On Tuesday, HMD Global - which has the exclusive rights to use the Nokia brand name on mobile devices - unveiled the Nokia 150 and Nokia 150 Dual SIM much earlier than previously expected. However, both Nokia 150 and Nokia 150 Dual SIM - the first Nokia-branded mobile phones by HMD Global - are feature phones, and not the much anticipated Nokia Android phones. The Nokia 150 and Nokia 150 Dual SIM basic phones will go on sale in select markets from Q1 2017, starting with APAC, IMEA, and Europe.
(Also see: 5 Memorable Nokia Phones That Made History)
The Nokia 150 and Nokia 150 Dual SIM are basic feature phones and do not offer Internet access; however, they offer features such as an MP3 player, FM radio, Bluetooth v3.0 with SLAM, and a VGA camera with an LED flash. Nokia 150 and Nokia 150 Dual SIM, which feature 2.4-inch QVGA (240x320 pixels) displays, run on Nokia Series 30+ operating system, and are priced at $26 (roughly Rs. 1,800) before local taxes and subsidies. The Nokia 150 and Nokia 150 Dual SIM offer battery life of up to 22 hours, according to HMD Global; the battery standby time of Nokia 150 is 31 days, while the Nokia 150 Dual SIM is claimed to deliver 25 days of standby time.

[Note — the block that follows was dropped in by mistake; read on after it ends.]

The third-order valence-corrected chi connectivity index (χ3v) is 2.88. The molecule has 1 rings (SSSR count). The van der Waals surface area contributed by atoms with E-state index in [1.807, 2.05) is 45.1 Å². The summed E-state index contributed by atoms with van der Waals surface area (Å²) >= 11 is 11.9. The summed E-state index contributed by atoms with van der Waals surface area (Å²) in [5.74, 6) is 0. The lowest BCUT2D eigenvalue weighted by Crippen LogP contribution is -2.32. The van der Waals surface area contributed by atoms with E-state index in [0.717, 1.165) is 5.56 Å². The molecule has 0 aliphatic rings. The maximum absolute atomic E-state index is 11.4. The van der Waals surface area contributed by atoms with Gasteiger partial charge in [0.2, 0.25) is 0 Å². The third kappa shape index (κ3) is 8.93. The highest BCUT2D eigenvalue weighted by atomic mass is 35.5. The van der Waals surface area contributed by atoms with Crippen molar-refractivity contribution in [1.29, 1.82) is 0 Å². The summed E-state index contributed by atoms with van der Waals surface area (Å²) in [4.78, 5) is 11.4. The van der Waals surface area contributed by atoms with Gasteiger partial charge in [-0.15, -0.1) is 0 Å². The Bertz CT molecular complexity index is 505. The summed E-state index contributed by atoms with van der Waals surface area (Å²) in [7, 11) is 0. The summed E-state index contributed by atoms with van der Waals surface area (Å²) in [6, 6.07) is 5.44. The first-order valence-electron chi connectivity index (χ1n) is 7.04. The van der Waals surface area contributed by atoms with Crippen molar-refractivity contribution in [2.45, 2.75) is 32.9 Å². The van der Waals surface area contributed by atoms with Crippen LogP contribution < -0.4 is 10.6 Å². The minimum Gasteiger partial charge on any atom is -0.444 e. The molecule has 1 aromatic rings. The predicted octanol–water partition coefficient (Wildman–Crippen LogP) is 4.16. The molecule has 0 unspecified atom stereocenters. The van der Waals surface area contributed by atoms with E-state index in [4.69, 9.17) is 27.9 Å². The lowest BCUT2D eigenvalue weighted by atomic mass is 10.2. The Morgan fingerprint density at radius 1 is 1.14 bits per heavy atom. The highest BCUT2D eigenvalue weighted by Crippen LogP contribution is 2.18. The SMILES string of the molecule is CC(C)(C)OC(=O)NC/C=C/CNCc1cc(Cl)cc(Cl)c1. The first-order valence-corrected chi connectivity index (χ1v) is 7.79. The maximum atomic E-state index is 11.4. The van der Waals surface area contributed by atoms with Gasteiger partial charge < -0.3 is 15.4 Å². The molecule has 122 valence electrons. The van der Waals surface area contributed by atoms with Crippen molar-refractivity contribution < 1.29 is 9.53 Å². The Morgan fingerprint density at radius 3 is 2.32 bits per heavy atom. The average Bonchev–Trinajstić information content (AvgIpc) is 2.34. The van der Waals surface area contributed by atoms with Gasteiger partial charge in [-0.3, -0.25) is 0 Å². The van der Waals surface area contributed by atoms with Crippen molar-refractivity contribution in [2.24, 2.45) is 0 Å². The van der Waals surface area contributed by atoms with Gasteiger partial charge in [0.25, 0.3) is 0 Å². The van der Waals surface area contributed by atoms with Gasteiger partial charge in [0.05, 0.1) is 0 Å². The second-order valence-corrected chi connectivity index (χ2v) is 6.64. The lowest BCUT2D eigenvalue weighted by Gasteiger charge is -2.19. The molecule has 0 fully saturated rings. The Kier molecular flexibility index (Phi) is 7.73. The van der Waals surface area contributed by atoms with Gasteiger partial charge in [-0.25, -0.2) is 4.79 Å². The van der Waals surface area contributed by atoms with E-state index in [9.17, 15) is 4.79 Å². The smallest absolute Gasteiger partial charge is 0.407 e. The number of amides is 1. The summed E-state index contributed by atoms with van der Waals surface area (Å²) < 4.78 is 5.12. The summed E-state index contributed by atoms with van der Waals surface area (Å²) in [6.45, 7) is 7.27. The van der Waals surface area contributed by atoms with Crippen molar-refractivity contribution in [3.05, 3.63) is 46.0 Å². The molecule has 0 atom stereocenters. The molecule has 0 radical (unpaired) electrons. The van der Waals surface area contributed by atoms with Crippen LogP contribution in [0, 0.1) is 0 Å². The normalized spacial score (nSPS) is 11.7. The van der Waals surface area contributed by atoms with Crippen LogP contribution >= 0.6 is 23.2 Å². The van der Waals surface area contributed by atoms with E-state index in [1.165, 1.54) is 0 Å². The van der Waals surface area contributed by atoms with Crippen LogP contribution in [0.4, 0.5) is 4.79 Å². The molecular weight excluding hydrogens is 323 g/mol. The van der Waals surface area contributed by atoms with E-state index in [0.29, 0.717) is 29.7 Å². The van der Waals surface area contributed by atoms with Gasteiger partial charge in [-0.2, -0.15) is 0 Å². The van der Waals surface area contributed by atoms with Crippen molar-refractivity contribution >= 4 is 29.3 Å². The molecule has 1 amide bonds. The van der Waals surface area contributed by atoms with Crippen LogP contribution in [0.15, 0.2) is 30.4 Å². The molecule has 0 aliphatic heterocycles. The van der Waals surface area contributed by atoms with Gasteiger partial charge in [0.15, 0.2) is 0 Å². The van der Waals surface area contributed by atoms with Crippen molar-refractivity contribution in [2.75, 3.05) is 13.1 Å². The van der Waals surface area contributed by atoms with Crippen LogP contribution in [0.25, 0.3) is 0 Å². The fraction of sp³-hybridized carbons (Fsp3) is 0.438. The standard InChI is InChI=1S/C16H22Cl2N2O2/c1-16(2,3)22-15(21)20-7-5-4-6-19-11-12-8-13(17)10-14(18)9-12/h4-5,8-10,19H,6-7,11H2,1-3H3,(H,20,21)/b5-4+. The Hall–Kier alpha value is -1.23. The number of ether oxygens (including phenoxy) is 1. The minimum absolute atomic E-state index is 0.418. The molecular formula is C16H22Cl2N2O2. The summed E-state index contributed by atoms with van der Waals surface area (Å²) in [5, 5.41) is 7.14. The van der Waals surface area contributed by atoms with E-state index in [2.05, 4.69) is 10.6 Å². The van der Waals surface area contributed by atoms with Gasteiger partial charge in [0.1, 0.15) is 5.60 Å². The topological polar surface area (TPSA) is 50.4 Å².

Nokia 150 and Nokia 150 Dual SIM come pre-loaded with Snake Xenzia, and the try-and-buy version of Nitro Racing by Gameloft2, says HMD.
To recall, HMD Global is the Finnish company that owns the rights to use the Nokia brand on mobile phones. The company, led by former Nokia executives, earlier this month took over the Nokia basic phone business from Microsoft and has struck a licensing deal with Nokia Oyj to bring the brand back to the smartphone market next year.
The basic phone business currently makes most of its sales in India, elsewhere in Asia and eastern Europe.
Nokia was once the world's dominant cellphone maker but missed the shift to smartphones. It sold all the handset activities to Microsoft in 2014 and is now focused on telecom network equipment.
Microsoft struggled to compete with the likes of Apple and Samsung in smartphones and has largely quit the phones business.
Written with inputs from Reuters